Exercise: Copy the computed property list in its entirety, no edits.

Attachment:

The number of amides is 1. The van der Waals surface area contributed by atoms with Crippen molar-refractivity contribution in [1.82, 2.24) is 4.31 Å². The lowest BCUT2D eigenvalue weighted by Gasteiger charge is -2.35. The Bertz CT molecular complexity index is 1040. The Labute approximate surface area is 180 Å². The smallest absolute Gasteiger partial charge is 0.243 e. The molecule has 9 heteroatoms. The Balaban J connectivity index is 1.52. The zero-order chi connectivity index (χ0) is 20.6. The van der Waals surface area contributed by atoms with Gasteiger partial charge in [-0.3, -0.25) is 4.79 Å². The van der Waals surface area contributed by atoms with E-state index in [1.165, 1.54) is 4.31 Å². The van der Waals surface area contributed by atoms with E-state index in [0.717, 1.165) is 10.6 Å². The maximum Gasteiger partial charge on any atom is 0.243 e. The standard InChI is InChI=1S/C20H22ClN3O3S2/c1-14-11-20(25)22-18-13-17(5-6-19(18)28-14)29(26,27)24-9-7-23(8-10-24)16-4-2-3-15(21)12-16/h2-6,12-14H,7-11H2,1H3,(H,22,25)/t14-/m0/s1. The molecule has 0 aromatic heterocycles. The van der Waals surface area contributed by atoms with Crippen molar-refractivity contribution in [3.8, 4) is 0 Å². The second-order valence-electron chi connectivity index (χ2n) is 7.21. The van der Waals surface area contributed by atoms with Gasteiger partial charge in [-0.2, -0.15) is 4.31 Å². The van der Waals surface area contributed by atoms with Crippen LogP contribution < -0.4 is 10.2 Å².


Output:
The number of amides is 1. The van der Waals surface area contributed by atoms with Crippen molar-refractivity contribution in [1.82, 2.24) is 4.31 Å². The lowest BCUT2D eigenvalue weighted by Gasteiger charge is -2.35. The Bertz CT molecular complexity index is 1040. The Labute approximate surface area is 180 Å². The smallest absolute Gasteiger partial charge is 0.243 e. The molecule has 9 heteroatoms. The Balaban J connectivity index is 1.52. The zero-order chi connectivity index (χ0) is 20.6. The van der Waals surface area contributed by atoms with Gasteiger partial charge in [-0.3, -0.25) is 4.79 Å². The van der Waals surface area contributed by atoms with E-state index in [1.165, 1.54) is 4.31 Å². The van der Waals surface area contributed by atoms with E-state index in [0.717, 1.165) is 10.6 Å². The maximum Gasteiger partial charge on any atom is 0.243 e. The standard InChI is InChI=1S/C20H22ClN3O3S2/c1-14-11-20(25)22-18-13-17(5-6-19(18)28-14)29(26,27)24-9-7-23(8-10-24)16-4-2-3-15(21)12-16/h2-6,12-14H,7-11H2,1H3,(H,22,25)/t14-/m0/s1. The molecule has 0 aromatic heterocycles. The van der Waals surface area contributed by atoms with Crippen molar-refractivity contribution in [3.8, 4) is 0 Å². The second-order valence-electron chi connectivity index (χ2n) is 7.21. The van der Waals surface area contributed by atoms with Gasteiger partial charge in [-0.2, -0.15) is 4.31 Å². The van der Waals surface area contributed by atoms with Crippen LogP contribution < -0.4 is 10.2 Å².